Yet leadership is not only for the powerful and the prominent. Millions of people offer profoundly inspirational leadership in their everyday lives. So it was with my father. He lived a life of humility, decency, authenticity, and commitment. Naturally outgoing and happy, he exercised quiet self-control even in the face of considerable adversity. He didn't lose his temper. He didn't curse or cheat or lie. He didn't gamble or drink to excess. He hated war, but he went, and his unit liberated Dachau. In 75 years of driving a car he never had an accident, not even a fender bender. He never even got a traffic ticket. In short, he was a rock, always there when it counted.

Most important, he knew how to love, and he did. The late Ann Landers, who could tell us a thing or two about families, often wrote that the greatest gift a father can give to his children is to love their mother completely, deeply, and unconditionally.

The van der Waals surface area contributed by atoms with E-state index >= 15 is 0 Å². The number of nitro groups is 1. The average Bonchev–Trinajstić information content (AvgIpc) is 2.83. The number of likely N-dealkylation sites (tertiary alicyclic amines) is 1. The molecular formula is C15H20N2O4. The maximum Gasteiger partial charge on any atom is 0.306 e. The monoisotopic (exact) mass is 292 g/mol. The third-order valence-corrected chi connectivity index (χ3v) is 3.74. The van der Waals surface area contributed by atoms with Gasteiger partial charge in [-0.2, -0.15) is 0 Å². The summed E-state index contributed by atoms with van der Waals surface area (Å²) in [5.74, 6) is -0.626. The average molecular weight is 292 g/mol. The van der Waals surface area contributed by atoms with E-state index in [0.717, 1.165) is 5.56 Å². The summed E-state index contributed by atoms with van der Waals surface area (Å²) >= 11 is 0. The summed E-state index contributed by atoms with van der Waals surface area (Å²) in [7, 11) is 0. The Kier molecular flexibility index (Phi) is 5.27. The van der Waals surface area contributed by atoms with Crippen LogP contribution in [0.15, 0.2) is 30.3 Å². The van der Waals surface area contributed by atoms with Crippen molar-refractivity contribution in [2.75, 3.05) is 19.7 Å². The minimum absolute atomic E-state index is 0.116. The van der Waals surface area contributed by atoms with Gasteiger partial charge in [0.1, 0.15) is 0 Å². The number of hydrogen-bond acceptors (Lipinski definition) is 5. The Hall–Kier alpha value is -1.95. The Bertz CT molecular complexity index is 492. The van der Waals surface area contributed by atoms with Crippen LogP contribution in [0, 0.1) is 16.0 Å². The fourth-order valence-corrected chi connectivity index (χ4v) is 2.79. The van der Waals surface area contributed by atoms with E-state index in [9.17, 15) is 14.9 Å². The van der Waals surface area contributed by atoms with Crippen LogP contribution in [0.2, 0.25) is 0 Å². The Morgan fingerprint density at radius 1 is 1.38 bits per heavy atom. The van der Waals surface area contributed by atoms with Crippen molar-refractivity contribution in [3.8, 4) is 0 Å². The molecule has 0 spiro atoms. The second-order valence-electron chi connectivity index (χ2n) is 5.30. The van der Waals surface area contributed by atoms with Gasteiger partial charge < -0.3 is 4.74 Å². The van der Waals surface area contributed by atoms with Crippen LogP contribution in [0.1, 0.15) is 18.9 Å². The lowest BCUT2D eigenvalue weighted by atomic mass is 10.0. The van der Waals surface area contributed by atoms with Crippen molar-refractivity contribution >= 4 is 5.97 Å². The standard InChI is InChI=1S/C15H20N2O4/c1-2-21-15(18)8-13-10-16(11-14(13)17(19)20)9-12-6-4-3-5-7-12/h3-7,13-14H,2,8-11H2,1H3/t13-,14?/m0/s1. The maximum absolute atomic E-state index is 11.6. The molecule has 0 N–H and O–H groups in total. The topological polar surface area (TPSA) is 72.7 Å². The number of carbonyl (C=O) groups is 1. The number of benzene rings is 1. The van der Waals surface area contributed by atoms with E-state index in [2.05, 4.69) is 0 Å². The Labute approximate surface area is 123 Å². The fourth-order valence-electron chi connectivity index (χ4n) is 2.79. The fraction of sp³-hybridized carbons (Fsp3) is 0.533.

My parents, Joyce and Robert Lee, circa 1942

My parents, Joyce and Robert Lee, circa 1942

My four brothers and I were the beneficiaries of just such a gift. For more than six decades, probably from the moment he first noticed her at another soldier's wedding in Chicago, my dad loved my mom, and he let it show. He loved her completely. He loved her deeply, and he loved her unconditionally.

I have a particularly warm memory, framed like an old faded photograph in my mind's eye. When I was 10 or 12, I would wander into the kitchen before dinner, only to find my dad and my mom in a bear hug of an embrace while potatoes simmered on the stove.